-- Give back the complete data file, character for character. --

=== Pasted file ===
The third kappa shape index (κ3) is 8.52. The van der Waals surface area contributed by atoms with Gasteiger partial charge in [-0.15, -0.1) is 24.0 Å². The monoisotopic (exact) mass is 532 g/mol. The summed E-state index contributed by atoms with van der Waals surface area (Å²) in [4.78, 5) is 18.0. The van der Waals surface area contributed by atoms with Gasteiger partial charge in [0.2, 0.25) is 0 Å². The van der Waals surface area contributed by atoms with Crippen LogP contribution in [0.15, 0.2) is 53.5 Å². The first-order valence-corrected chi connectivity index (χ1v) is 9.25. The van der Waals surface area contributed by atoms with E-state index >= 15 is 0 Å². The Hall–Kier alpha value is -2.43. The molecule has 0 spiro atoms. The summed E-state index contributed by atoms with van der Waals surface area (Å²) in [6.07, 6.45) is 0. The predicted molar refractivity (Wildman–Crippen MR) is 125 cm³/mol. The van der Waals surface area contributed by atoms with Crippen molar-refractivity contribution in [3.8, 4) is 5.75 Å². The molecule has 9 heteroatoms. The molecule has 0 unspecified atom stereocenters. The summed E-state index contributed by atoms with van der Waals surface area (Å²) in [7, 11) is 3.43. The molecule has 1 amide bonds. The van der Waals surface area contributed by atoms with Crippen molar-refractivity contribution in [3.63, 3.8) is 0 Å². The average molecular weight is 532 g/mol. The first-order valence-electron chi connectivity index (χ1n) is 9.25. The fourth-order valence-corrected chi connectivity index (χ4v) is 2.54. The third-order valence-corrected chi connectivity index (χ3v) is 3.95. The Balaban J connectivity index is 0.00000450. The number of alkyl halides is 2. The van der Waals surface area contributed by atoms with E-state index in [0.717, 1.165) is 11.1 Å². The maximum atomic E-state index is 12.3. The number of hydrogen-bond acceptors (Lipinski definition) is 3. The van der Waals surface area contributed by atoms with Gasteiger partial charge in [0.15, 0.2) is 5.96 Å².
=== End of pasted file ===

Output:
The third kappa shape index (κ3) is 8.52. The van der Waals surface area contributed by atoms with Gasteiger partial charge in [-0.15, -0.1) is 24.0 Å². The monoisotopic (exact) mass is 532 g/mol. The summed E-state index contributed by atoms with van der Waals surface area (Å²) in [4.78, 5) is 18.0. The van der Waals surface area contributed by atoms with Gasteiger partial charge in [0.2, 0.25) is 0 Å². The van der Waals surface area contributed by atoms with Crippen LogP contribution in [0.15, 0.2) is 53.5 Å². The first-order valence-corrected chi connectivity index (χ1v) is 9.25. The van der Waals surface area contributed by atoms with E-state index >= 15 is 0 Å². The Hall–Kier alpha value is -2.43. The molecule has 0 spiro atoms. The summed E-state index contributed by atoms with van der Waals surface area (Å²) in [6.07, 6.45) is 0. The predicted molar refractivity (Wildman–Crippen MR) is 125 cm³/mol. The van der Waals surface area contributed by atoms with Crippen molar-refractivity contribution in [3.8, 4) is 5.75 Å². The molecule has 9 heteroatoms. The molecule has 0 unspecified atom stereocenters. The summed E-state index contributed by atoms with van der Waals surface area (Å²) in [7, 11) is 3.43. The molecule has 1 amide bonds. The van der Waals surface area contributed by atoms with Crippen molar-refractivity contribution in [3.63, 3.8) is 0 Å². The average molecular weight is 532 g/mol. The first-order valence-electron chi connectivity index (χ1n) is 9.25. The fourth-order valence-corrected chi connectivity index (χ4v) is 2.54. The third-order valence-corrected chi connectivity index (χ3v) is 3.95. The Balaban J connectivity index is 0.00000450. The number of alkyl halides is 2. The van der Waals surface area contributed by atoms with E-state index in [0.717, 1.165) is 11.1 Å². The maximum atomic E-state index is 12.3. The number of hydrogen-bond acceptors (Lipinski definition) is 3. The van der Waals surface area contributed by atoms with Gasteiger partial charge in [0.15, 0.2) is 5.96 Å².